As with many terms associated with ISIS, “Khilafah” is a word that requires neither introduction nor translation. Al-Khilaf on the other hand is a word that describes the Arab world bitter reality. It simply means deep and irresolvable differences.
Islam is the one factor that should be the unifying force for the Arabs but is presently doing the exact opposite; it is causing unprecedented bloodshed with no end in sight. Why have Arabs failed to use the banner of Islam to unify themselves!
The majority in the Arab world don’t agree with ISIS’s approach in applying Islam and indeed most believe that the Islamic State is actually maiming Islam’s image irreparably. But that is unfortunately the end of their agreements.
Differences in the Arab world are across the board. There are secularists who purely wish for Western-type democracy. Then there are those who prefer to keep Islam around but on the sidelines. Also are those who would like Islam’s way of life to dominate but allow room for Western-type lifestyle. The relationship between the three views is characterized by soft friction that could eventually boil over in areas where peace still survives if, as expected, democracy moves towards moral anarchy as is the case in the West. Sizable number of Arabs do want “democracy” but not one in which everything goes.
The other sizable section wants Islam but not the one which is prohibitive of some aspects of lifestyles that true Islam rejects; Malls, beaches, movies and all.
The disagreements regarding the applicability of Islamic law are also a problem that faces the proponents of stricter Sharia application. Namely, the increasingly physical confrontation between ISIS-type approach and the likes of Jabhat Al-Nusra; the world considers both to be unacceptably harsh but interestingly the latter considers itself more moderate. So the spectrum on acceptable level of religiosity within the Arab world is notably wide.
Somewhere in the spectrum there are the likes of the Muslim Brotherhood who are yet to be given a long enough mandate to demonstrate where they stand as far as religious strictness is concerned. The one year that Mr. Morsi spent in power was too boiled up that his true intentions were not given a chance to be fathomed.
Apart from the differences on the level of religious strictness, there are ideologically-fueled differences. These have thus far proven to be the bloodiest differences that have claimed most lives and whose end is nowhere near.
Thanks to Iran’s relentless support to Shias and Saudis counter measures as is the case in Yemen, Syria and Iraq, this is likely to go on for quite some time. Both are well armed, well financed and with fanatic followers willing to carry the guns to the bitter end.
In a world where some want only the world, others want a mix of the two worlds, and others who want nothing to do with the world it is difficult to see a way out any time soon. In a world where people are pulled in different directions by faith depth and sectarianism at the same time, finding a balance is a highly complicated undertaking.
There is one irony that the world, specifically the Western world, must come to terms with. What have led the Arab world to this massive breakdown of law and order has much to do with the decades’ long ill-calculated efforts to subdue Islam. The first step has to be to promote the very thing the West has been hard at work to eliminate, Moderate Islam. So the first task is to figure out what is moderate Islam?. Is it the one that co-exists with Western dominated thought and lifestyles or one where Islamic laws such as lashing and dress code is allowed to sneak back in?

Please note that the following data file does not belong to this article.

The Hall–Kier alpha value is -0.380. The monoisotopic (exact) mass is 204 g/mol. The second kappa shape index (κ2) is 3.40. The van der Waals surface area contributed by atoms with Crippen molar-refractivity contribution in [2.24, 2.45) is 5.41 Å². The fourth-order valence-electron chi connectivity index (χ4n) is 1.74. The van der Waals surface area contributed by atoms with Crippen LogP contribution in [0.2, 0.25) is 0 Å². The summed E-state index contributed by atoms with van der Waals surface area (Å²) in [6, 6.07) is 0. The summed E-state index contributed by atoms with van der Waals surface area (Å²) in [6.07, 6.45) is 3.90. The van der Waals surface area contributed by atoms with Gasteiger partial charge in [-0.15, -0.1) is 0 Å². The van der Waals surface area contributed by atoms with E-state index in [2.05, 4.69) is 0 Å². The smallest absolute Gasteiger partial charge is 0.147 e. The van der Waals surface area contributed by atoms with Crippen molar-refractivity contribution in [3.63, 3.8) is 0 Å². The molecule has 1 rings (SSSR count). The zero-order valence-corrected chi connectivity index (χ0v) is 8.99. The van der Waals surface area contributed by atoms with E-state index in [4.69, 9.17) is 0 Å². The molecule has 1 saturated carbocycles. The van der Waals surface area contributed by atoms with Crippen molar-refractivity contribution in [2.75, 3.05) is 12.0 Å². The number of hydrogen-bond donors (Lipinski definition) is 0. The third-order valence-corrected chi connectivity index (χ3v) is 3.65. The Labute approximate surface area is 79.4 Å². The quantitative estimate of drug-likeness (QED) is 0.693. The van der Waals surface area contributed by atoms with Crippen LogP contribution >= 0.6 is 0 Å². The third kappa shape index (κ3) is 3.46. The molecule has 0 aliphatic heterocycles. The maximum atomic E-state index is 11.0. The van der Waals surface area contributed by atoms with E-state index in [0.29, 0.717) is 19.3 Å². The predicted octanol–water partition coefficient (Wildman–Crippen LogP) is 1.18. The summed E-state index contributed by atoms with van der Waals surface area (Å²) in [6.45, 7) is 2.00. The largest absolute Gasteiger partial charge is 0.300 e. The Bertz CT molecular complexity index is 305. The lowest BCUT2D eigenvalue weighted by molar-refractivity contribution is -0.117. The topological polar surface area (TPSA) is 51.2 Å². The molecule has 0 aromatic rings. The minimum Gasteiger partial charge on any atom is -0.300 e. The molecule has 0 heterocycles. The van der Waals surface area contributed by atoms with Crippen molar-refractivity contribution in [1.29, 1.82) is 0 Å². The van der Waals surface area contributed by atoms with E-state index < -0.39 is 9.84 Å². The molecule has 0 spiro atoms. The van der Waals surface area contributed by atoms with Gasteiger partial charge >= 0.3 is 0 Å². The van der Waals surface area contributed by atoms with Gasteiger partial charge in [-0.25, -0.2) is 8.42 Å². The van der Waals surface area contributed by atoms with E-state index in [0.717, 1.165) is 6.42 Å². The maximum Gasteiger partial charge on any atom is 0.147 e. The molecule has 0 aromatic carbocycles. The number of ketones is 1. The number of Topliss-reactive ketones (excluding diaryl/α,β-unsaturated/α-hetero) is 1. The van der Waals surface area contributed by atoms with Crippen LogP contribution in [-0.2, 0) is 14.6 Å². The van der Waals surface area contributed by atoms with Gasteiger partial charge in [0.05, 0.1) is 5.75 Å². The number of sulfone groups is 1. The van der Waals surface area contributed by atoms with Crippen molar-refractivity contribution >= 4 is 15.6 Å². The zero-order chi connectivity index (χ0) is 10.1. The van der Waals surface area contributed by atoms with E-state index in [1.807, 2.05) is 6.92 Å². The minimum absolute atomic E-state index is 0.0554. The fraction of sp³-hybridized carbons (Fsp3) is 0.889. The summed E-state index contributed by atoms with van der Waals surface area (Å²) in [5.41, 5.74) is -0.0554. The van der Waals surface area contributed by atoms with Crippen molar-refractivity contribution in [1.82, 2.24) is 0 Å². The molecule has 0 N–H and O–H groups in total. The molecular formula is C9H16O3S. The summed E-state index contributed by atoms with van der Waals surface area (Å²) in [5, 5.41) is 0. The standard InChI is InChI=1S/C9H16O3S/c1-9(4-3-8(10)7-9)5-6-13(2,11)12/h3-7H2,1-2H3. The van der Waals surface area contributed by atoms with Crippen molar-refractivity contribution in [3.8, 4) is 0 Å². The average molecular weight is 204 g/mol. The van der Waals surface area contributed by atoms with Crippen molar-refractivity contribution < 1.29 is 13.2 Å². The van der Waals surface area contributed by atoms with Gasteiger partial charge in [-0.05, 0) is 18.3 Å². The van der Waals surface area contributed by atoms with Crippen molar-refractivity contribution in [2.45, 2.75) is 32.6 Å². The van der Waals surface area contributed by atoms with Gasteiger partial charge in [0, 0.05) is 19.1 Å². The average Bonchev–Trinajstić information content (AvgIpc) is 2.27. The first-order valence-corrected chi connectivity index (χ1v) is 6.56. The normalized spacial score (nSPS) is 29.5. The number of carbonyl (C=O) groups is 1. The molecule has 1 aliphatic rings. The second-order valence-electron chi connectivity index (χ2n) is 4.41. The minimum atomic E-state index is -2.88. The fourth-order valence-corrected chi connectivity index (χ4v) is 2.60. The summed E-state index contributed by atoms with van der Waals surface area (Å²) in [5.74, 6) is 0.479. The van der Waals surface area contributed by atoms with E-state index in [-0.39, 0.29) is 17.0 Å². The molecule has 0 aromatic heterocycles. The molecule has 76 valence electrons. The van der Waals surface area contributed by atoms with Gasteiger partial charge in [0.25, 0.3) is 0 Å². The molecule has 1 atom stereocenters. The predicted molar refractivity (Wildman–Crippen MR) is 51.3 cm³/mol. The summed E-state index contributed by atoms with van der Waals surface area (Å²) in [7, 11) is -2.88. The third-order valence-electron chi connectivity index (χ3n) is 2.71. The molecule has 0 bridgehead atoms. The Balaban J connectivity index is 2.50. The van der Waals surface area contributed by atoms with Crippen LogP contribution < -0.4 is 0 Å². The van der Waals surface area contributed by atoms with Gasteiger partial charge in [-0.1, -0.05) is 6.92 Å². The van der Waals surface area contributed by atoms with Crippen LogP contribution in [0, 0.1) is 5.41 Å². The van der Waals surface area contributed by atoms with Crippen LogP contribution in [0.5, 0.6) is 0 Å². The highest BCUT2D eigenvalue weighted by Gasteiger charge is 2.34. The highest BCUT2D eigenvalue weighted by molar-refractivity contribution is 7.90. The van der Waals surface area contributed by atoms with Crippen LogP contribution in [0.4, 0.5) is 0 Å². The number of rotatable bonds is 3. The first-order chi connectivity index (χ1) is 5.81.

In any case, the Arab world cannot fix its current problems if it continues to sideline Islam as has been the case for decades. Islam must have a bigger says in the affairs of Arabia in order to pull the rug from underneath the truly die-hards like ISIS. The question that needs answering here is whether the current bloodshed, poverty and injustices have been the result of too much of applied Islam or too little?
Forces that are most potent on the ground at present are the extreme ones. ISIS, Jabhat Al-Nusra and Iran-backed militias are capable of recruiting because there is a portion of Muslims that has been excessively sidelined and muted for a long time. This is the portion that aspires for moderate interpretation and application of Islam and as such must have a major say in how the Arab world is governed. The “moderate” I am alluding to is not the CNN or Al-Jazeera version. The moderate I am talking about is one where sections of the Quran and Hadeeth that have been effectively made obsolete to be reintegrated.
Sharia that takes into account the true application of Islamic criminal and social laws must be an option on the table in order to deprive the ultra conservatives of recruitment source. The total disregard for what Islam is and what it stands for and the continuing watering-down of its laws have left a significant portion of practicing Muslims very little options; Either be with the hard-line secularists or the hard-line Islamists. The number of people in this segment of Muslims might be proportionally small but what they lack in numbers is compensated by determination and as such ignoring them is futile and quite risky on the long run.
I end by giving an example that might make my main point clearer. Before the spread of Islamic banks, a good chunk of Muslims who wished for financial services without stepping on their faith were practically left out but Islamic Banking provided them with an option. Same needs to be done in other areas so that people who are committed to their faith have moderate options.